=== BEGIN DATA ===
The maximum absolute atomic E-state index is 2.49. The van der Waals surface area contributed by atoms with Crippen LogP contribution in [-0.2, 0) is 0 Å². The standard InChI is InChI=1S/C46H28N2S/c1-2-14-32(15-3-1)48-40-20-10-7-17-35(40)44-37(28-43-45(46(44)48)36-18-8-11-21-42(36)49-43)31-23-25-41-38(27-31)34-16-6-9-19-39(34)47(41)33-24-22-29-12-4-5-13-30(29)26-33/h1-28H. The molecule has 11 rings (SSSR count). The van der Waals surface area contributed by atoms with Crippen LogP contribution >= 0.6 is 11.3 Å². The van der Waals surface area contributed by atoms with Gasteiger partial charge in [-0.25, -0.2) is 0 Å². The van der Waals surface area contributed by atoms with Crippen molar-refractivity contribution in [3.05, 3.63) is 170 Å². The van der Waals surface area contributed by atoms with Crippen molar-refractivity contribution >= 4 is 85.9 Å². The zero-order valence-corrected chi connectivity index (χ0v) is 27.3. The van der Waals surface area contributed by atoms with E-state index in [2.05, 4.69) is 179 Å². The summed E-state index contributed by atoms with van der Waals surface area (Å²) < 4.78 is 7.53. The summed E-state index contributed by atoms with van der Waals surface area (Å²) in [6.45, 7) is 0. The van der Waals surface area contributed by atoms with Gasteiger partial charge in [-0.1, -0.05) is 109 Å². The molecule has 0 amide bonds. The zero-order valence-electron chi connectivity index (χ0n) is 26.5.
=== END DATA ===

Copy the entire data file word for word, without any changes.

The maximum absolute atomic E-state index is 2.49. The van der Waals surface area contributed by atoms with Crippen LogP contribution in [-0.2, 0) is 0 Å². The standard InChI is InChI=1S/C46H28N2S/c1-2-14-32(15-3-1)48-40-20-10-7-17-35(40)44-37(28-43-45(46(44)48)36-18-8-11-21-42(36)49-43)31-23-25-41-38(27-31)34-16-6-9-19-39(34)47(41)33-24-22-29-12-4-5-13-30(29)26-33/h1-28H. The molecule has 11 rings (SSSR count). The van der Waals surface area contributed by atoms with Crippen LogP contribution >= 0.6 is 11.3 Å². The van der Waals surface area contributed by atoms with Gasteiger partial charge in [-0.25, -0.2) is 0 Å². The van der Waals surface area contributed by atoms with Crippen molar-refractivity contribution in [3.05, 3.63) is 170 Å². The van der Waals surface area contributed by atoms with Crippen molar-refractivity contribution >= 4 is 85.9 Å². The zero-order valence-corrected chi connectivity index (χ0v) is 27.3. The van der Waals surface area contributed by atoms with E-state index in [2.05, 4.69) is 179 Å². The summed E-state index contributed by atoms with van der Waals surface area (Å²) < 4.78 is 7.53. The summed E-state index contributed by atoms with van der Waals surface area (Å²) in [6.45, 7) is 0. The van der Waals surface area contributed by atoms with Gasteiger partial charge in [-0.1, -0.05) is 109 Å². The molecule has 0 amide bonds. The zero-order valence-electron chi connectivity index (χ0n) is 26.5.